The coronavirus keeps evolving, and in so doing it evades our immune defenses. But does the entire coronavirus evolve, or do some portions remain unchanged?
Sieving through over 10 million coronavirus sequences, two Ph.D. students at the Institute for Research in Biomedicine (IRB, Switzerland, affiliated with the Università della Svizzera italiana) have discovered that some portions of the virus spike (the molecule on the virus that is key to infect human cells) were remarkably conserved.
The study, published today in Science Immunology, was led by scientists at IRB (Bellinzona, Switzerland).
“We call these ‘coldspots,'” says Virginia Crivelli, adding, “Most of the virus is rapidly changing, but we discovered 15 regions that do not.”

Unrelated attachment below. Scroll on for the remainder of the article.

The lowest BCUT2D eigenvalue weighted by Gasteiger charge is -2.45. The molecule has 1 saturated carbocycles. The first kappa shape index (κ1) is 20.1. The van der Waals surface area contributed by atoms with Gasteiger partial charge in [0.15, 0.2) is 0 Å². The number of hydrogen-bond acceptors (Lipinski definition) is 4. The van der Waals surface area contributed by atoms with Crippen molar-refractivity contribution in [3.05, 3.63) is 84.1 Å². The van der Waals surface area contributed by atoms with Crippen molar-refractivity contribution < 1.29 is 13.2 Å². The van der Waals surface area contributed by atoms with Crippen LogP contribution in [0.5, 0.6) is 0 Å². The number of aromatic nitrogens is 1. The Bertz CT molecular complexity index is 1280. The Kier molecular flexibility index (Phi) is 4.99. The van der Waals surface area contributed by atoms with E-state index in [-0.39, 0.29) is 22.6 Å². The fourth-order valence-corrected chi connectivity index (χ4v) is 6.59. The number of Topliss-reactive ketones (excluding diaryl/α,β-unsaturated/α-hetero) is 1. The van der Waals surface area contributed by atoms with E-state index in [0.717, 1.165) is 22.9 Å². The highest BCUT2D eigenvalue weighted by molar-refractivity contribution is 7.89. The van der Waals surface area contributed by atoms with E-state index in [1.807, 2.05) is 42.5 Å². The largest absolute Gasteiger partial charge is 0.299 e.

By analyzing samples from COVID-19 convalescent individuals, the researchers found that some had antibodies specific for the coldspots.
“These antibodies are very rare,” says Filippo Bianchini, “but thanks to a new method, we were able to find them.”
The antibodies blocked virus infection in laboratory experiments, even to the latest variants of concern, and protected from disease in preclinical models. Will the new antibodies be effective against the next coronavirus(es)?
“It is likely that new coronaviruses that infect humans will emerge,” says Davide Robbiani, IRB director and senior author on the study, adding, “Our findings indicate that it may be already possible to develop countermeasures that are broadly effective against present and also future coronaviruses.”
Human neutralizing antibodies to cold linear epitopes and subdomain 1 of the SARS-CoV-2 spike glycoprotein, Science Immunology (2023). DOI: 10.1126/sciimmunol.ade0958
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